Our High School Ethics Bowl program has also been adapted to this year’s circumstances. Rather than the large winter event we have hosted in the past, this year the program will involve a series of online scrimmages among schools. We have worked with coaches and teachers to create a more flexible structure that maintains the Ethics Bowl’s commitment to thoughtful, civil dialogue about complex ethical issues.
We are developing more online programs for educators and families. One of the lessons we’ve learned during the past eight months is that, contrary to what we might have believed prior to the pandemic, it is possible to create vibrant philosophical spaces on Zoom. As we consider in what directions the Center should plan to grow over the next five years, there is little question that virtual programs will be part of what we do. They allow us to reach people around the world for whom our work would otherwise be inaccessible, and so broaden our reach and deepen our community. We are so appreciative of all of the students, classroom teachers, and other educators who are spending some of their time with us this autumn, making possible the kinds of rich philosophical conversations that are at the heart of why the Center exists.
Philosophers in the Schools
We are delighted to report that the Center’s two Philosopher-in-Residence programs (at John Muir and Thurgood Elementary schools) are moving forward this fall despite the challenges presented by the COVID-19 pandemic. All Seattle public schools are educating students entirely online for the foreseeable future, which has created a unique opportunity for us to think anew about how we partner with teachers and work with students.
Scheduling has been particularly challenging this year due to the online format. It is heartwarming to see how hard teachers are working to find time for their students to do philosophy together. When we work in-person, we conduct philosophy with the entire class at once. In the online setting, we have found that it is better to work with smaller groups of students at a time. While we worried this might inconvenience teachers, it turns out they are craving opportunities to work in small groups with their students as well. So, the format where we work with half the class while they work with the other half is beneficial to everyone involved.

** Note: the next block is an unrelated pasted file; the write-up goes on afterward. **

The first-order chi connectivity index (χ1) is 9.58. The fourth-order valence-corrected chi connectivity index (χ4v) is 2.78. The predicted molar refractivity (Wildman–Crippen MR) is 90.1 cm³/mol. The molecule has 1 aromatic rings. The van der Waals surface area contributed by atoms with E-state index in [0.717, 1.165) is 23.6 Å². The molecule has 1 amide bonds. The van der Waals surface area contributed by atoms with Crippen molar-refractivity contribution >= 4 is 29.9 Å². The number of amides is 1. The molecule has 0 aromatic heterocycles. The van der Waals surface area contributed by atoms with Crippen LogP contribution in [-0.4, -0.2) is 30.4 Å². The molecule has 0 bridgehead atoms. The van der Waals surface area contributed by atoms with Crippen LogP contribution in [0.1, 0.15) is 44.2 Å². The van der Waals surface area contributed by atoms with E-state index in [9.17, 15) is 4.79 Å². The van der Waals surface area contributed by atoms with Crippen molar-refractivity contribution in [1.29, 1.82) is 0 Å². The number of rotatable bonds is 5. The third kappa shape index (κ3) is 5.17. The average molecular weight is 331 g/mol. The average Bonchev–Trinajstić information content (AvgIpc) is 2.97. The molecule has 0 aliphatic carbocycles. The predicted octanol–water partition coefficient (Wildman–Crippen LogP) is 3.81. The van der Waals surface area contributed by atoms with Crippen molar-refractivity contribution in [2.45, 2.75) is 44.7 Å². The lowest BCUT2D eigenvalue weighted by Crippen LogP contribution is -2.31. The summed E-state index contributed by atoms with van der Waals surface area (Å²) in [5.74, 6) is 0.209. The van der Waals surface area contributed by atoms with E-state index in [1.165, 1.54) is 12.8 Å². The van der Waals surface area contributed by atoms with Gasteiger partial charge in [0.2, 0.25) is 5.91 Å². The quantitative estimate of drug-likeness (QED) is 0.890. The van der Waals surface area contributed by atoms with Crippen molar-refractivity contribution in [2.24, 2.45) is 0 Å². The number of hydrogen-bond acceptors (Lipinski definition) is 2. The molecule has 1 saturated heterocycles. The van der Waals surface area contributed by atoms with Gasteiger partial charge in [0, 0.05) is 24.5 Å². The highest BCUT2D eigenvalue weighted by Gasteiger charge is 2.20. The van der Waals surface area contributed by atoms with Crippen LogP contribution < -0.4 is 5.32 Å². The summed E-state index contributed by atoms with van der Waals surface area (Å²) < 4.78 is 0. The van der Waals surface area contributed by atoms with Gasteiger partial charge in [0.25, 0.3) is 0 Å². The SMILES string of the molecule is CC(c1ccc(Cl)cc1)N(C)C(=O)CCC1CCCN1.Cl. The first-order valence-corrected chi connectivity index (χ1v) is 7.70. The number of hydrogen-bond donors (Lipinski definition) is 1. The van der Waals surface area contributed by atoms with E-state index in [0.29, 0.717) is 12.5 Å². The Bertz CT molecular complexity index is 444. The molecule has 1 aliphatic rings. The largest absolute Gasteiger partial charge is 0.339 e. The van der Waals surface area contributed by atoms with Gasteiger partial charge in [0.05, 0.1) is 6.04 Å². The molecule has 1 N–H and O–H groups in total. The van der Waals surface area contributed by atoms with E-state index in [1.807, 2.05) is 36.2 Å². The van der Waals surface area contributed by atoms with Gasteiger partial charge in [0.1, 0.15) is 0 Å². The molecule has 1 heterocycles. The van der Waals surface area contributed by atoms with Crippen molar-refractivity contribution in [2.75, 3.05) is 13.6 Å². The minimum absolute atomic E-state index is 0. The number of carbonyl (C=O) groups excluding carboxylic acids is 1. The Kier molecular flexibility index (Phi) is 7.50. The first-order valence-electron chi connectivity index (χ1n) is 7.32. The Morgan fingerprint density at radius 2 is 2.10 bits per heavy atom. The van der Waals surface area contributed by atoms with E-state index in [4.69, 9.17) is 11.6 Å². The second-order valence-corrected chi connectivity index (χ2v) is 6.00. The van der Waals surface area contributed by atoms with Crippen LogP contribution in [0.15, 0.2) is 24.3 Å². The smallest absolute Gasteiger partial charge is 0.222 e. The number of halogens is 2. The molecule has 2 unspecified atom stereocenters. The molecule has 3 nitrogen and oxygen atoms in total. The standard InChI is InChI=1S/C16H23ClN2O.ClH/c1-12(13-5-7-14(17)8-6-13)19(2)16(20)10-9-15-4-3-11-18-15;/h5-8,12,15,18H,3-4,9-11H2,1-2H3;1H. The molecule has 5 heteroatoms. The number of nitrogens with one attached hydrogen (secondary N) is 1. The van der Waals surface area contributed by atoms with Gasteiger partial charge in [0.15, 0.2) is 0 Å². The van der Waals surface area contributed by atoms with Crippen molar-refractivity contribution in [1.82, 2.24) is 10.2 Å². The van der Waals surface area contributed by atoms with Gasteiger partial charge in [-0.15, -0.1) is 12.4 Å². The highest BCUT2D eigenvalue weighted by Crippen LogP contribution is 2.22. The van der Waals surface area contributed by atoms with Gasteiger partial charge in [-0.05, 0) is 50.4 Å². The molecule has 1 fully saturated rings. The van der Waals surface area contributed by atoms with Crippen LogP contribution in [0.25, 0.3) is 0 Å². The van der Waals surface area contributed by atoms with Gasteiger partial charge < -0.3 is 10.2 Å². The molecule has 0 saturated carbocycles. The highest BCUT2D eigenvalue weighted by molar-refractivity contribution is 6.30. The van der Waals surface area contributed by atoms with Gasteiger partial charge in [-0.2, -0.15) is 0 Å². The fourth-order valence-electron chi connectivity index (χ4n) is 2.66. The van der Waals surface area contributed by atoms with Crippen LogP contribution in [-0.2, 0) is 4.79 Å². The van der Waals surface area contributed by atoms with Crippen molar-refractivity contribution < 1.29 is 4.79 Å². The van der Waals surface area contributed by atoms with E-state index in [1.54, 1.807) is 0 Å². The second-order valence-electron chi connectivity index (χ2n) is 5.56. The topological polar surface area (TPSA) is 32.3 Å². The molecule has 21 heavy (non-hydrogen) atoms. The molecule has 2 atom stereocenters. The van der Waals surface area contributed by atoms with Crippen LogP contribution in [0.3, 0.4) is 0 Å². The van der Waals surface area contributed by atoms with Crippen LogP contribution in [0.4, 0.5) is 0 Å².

Flexibility and creativity are crucial to our success this year. Many of the students at the schools we serve live with the daily impacts of systemic racism and educational inequality. Some do not have access to reliable internet, some have multiple siblings also doing school online in small spaces, and some are in families who have experienced losses from COVID-19. We are honored to serve these students and to provide a space where they can think and wonder about what matters to them during these difficult times.
At Thurgood Marshall Debi started the year with her 4th and 5th grade students by collaboratively setting discussion norms and discussing the role of rules. Some questions we explored included “Why do rules exist?”, “Do the same rules apply to everybody?” and “Is it ever okay to break a rule?” Several students were quick to point out that even though rules are meant to prevent chaos and to keep us safe, they do not always help us do the right thing. We talked about equity in the context of how some rules, like racist laws, are unfair and are made to serve the interests of those who made them. Some students said it might be okay to break a rule if it is unreasonable.
Rules were also on the minds of Karen’s third graders at John Muir. We discussed good rules for life and Black Lives Matter was at the top of their list. The students thought about specific rules that would protect Black people, for example a rule like “Don’t kill innocent Black people,” as well as general rules that would improve life overall. The latter group included rules about compassion, kindness, and listening to others.
Washington State High School Ethics Bowl